If u(X 2 ) is a function
of X 2 , the conditiona
X 1  x1if it exists, is given by
u(X 2 ), given that

E [ u ( X 2 ) | x1 ] 
l expectatio n of
 u(x
2
) f 2 |1 ( x 2 | x1 ) dx 2

var( X 2 | x1 )  E ( X
2
2
| x1 )  [ E ( X 2 | x1 )]
2
Theorem
• Let (X1, X2) be a random vector such that the
variance of X2 is finite. Then
– E[E(X2 |X1)]=E(X2)
– Var[E(X2 |X1 )]≤ var(X2 )
2.4 The Correlation Coefficient
E [( X   1 )( Y   2 )]  E ( XY )  E ( X ) E (Y )
Cov ( X , Y )  E [( X   1 )( Y   2 )]
 
Cov ( X , Y )
 1 2
Here ρ is called the correlation coefficient
of X and Y.
Cov(X,Y) is the covariance between X and Y.
The Correlation Coefficient
• Note that -1 ≤ ρ≤ 1.
• For the bivariate case
– If ρ = 1, the graph of the line y = a + bx (b > 0)
contains all the probability of the distribution of X
and Y.
– For ρ = -1, the above is true for the line y = a + bx
with b < 0.
– For the non-extreme case, ρ can be looked as a
measure of the intensity of the concentration of
the probability of X and Y about a line y = a + bx.
Theorem
• Suppose (X,Y) have a joint distribution with
the variance of X and Y finite and positive.
Denote the means and variances of X and Y by
µ1 , µ2 and σ12 , σ22 respectively, and let ρ be
the correlation coefficient between X and Y. If
E(Y|X) is linear in X then
E (Y | X )   2  
2
1
( X  1 )
E (var( Y | X ))   2 (1   )
2
2
2.5 Independent random Variables
• If the conditional pdf f2|1 (x2|x1) does not depend
upon x1 then the marginal pdf of X2 equals the
conditional pdf f2|1 (x2|x1) .
• Let the random variables X and Y have joint pdf
f(x,y) and the marginals fx (x) and fy (y)
respectively. The random variables X and Y are
said to be independent if and only if
– f(x,y)= fx (x) fy (y)
– Similar defintion can be wriiten for discrete random
variables.
– Random variables that are not independent are said
to be dependent.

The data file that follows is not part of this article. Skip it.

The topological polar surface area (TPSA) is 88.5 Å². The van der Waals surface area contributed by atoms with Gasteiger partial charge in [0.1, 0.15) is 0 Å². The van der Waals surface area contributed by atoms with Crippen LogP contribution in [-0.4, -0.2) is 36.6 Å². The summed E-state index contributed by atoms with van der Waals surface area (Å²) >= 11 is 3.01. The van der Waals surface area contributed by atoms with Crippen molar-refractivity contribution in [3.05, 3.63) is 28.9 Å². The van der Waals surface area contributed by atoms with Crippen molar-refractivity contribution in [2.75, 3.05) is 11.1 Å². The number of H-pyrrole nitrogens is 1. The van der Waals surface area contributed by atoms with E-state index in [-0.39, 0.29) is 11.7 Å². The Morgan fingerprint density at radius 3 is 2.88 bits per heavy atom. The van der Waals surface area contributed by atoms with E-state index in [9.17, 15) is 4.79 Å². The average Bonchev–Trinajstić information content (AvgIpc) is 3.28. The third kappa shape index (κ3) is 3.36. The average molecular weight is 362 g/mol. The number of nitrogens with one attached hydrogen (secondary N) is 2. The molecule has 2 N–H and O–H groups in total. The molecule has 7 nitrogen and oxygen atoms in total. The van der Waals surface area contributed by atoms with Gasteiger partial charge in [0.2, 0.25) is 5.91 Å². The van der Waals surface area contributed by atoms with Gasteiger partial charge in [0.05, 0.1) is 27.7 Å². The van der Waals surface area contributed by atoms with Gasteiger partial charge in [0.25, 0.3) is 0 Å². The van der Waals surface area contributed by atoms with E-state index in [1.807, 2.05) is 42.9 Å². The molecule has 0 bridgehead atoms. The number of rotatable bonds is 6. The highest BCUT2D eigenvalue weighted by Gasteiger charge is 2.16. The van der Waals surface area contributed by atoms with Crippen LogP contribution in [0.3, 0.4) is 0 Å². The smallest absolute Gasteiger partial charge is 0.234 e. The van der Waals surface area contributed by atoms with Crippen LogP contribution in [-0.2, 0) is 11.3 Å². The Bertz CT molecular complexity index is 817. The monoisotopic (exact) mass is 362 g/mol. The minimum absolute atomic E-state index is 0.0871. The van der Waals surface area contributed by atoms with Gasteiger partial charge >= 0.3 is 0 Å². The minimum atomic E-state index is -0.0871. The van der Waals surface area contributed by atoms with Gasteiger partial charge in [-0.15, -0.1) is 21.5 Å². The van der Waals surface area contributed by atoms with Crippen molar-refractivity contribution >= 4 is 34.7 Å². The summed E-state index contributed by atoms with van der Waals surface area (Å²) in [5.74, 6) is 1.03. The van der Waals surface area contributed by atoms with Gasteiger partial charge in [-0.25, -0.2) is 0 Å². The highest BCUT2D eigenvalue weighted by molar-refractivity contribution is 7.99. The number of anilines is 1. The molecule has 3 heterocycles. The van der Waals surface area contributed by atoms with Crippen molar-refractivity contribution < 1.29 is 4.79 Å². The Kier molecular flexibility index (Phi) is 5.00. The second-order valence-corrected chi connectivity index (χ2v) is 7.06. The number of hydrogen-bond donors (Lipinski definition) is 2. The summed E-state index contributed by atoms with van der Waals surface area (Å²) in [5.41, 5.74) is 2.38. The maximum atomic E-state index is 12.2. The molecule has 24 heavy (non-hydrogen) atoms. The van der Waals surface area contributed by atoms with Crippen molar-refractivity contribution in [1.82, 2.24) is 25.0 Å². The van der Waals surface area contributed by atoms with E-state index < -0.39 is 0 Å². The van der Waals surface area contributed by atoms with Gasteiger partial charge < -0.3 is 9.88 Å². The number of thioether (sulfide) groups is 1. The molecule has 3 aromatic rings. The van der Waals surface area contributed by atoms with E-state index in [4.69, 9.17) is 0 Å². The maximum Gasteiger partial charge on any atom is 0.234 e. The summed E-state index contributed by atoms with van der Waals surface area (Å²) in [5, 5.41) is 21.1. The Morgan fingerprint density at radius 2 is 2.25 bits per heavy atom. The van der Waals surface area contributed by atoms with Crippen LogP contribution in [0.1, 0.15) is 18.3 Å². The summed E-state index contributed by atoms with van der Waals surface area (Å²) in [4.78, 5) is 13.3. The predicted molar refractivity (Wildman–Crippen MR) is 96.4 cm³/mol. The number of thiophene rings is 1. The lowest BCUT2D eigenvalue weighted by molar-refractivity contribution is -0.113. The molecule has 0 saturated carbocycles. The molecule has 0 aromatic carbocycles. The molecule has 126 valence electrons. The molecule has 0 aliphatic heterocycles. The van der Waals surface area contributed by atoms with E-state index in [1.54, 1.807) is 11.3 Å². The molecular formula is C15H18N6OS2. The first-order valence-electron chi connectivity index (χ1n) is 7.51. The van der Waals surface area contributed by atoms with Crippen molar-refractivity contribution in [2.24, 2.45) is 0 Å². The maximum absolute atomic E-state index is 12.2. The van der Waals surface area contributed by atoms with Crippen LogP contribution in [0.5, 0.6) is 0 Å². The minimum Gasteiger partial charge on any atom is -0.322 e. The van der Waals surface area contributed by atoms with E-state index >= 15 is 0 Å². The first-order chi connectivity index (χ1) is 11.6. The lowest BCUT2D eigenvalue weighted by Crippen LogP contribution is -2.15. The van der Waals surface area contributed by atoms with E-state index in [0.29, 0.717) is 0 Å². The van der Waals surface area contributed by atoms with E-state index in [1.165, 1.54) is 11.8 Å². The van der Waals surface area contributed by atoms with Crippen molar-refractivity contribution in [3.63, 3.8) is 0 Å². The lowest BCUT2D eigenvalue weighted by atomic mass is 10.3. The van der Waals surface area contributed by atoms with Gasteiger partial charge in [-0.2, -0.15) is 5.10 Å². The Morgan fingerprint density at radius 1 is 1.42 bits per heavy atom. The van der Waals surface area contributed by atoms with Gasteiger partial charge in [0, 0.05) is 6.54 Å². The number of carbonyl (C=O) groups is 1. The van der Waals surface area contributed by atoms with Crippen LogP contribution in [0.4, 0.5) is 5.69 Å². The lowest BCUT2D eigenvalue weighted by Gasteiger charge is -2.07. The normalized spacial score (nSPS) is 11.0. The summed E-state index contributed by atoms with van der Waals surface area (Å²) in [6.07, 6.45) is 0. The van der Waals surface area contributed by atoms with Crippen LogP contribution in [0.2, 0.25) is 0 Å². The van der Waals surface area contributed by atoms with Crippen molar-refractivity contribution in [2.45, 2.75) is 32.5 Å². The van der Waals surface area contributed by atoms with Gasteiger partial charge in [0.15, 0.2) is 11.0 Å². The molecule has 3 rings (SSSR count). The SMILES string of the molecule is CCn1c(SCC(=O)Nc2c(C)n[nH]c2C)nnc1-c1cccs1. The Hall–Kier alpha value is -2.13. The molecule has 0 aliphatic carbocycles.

Theorem
• Let the random variables X and Y have support
S1 and S2, respectively and have the joint pdf
f(x,y). Then X and Y are independent if and
only if f(x,y) can be written as a product of a
nonnegative function of x and a nonnegative
function of y. That is f(x,y)=g(x)h(y) where
g(x)>0 and h(y)>0.
Note
• In general X and Y must be dependent of the
space of positive probability density of X and Y
is bounded by a curve that is neither a
horizontal or vertical line.
• Example; f(x,y)=8xy, 0< x< y < 1
– S={(x,y): 0< x< y < 1} This is not a product space.
Theorems
• Let (X, Y) have the joint cfd F(x,y) and let A and
Y have the marginal cdfs Fx (x) and Fy (y)
respectively. Then X and Y are independent if
and only if
– F(x,y)= Fx (x)Fy (y)
• The random variable X and Y are independent
if and only if the following condition holds.
– P(a < X≤ b, c < Y ≤ d)= P(a < X≤ b)P( c < Y ≤ d)
– For ever a < b, c < d and a,b,c and are constants.
Theorems
• Suppose X and Y are independent and that
E(u(X)) and E(v(Y)) exist, then
– E[u(x), v(Y)]=E[u(X)]E[v(Y)]
• Suppose the joint mgf M(t1,t2) exists for the
random variables X and Y. Then X and Y are
independent if and only if
– M(t1,t2) = M(t1,0)M(0,t2)
• That is the joint mfg if the product of the marginal
mgfs.
Note
• If X and Y are independent then the
correlation coefficient is zero.
• However a zero correlation coefficient does
not imply independence.